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This project is funded by EU Horizon 2022 research and innovation programme under the Marie Skłodowska-Curie grant agreement No. 101107066.

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Global biodiversity loss is one of the most pressing problems facing humanity today. Wildlife trade is a major driver of biodiversity loss and a pathway for zoonotic disease transmission. Illegal and unsustainable wildlife trade is a significant threat, placing one quarter of all terrestrial vertebrate species at risk of extinction. Furthermore, the rising frequency of zoonotic epidemics and pandemics, including COVID-19, highlights the devastating human health consequences of wildlife consumption. Shifting global power structures and geopolitics are adding to the complexity of these challenges.

 

How can wildlife trade governance be improved to address the challenges of our geopolitically polarized, post-pandemic world? The HUMAN-CONSERVATION project pursues three research objectives on the human dimensions of wildlife trade:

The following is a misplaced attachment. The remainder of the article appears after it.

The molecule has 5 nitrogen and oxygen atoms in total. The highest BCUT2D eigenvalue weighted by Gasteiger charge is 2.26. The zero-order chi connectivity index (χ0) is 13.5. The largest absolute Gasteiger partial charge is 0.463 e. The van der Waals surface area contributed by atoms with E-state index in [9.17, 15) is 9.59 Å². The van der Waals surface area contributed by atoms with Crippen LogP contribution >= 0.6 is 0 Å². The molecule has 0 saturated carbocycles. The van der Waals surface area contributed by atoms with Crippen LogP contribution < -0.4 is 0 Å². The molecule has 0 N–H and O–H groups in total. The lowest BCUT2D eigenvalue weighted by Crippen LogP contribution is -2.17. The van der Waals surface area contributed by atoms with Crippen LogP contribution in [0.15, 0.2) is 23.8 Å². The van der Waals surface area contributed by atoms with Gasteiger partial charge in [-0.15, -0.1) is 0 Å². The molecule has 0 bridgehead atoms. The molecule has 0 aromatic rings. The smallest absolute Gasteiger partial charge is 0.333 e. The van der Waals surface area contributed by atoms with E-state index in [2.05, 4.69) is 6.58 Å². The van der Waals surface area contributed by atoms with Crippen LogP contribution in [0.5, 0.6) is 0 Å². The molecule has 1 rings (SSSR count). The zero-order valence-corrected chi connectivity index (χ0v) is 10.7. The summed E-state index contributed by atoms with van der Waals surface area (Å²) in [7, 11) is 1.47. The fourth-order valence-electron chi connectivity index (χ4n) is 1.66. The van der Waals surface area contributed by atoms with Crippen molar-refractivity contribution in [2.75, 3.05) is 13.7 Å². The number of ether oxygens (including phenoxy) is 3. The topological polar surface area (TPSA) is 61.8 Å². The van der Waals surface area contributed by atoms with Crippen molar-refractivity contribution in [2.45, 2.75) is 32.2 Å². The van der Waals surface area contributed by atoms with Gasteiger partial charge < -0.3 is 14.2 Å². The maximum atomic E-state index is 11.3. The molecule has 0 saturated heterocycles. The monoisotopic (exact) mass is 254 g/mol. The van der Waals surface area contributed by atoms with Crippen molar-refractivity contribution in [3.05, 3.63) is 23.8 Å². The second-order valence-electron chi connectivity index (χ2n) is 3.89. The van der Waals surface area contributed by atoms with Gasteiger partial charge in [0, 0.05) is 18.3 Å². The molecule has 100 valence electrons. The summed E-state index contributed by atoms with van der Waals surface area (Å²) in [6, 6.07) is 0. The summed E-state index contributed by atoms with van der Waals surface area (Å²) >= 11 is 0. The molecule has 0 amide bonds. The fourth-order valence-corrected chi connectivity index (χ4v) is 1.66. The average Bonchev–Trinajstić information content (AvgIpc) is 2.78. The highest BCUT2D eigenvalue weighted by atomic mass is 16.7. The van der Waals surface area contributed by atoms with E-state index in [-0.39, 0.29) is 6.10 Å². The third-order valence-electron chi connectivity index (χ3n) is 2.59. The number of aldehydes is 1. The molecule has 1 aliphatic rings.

1. Study the longitudinal impact of the COVID-19 pandemic on the medicinal demand for threatened species products in China to inform wildlife trade policy, enhance regulatory compliance and enforcement, and improve behavior change interventions;

  2. Investigate European trends in the seizure of protected species used in TCM to improve CITES implementation and combat wildlife trafficking; 

  3. Study the implications of rising geopolitical tensions in the Asia-Pacific region for wildlife trade to inform wildlife trade policy and governance at state and global levels.

 

The HUMAN-CONSERVATION project is supported by Horizon Europe through a Marie Skłodowska-Curie Actions Postdoctoral Fellowship, and will inform wildlife trade policy, help combat wildlife trafficking, and define frontiers in conservation geopolitics.

What's going on:

- Dec. 1st: The Marie Curie Postdoctoral Fellow, Dr. Hubert Cheung, arrived in Rome to join the lab

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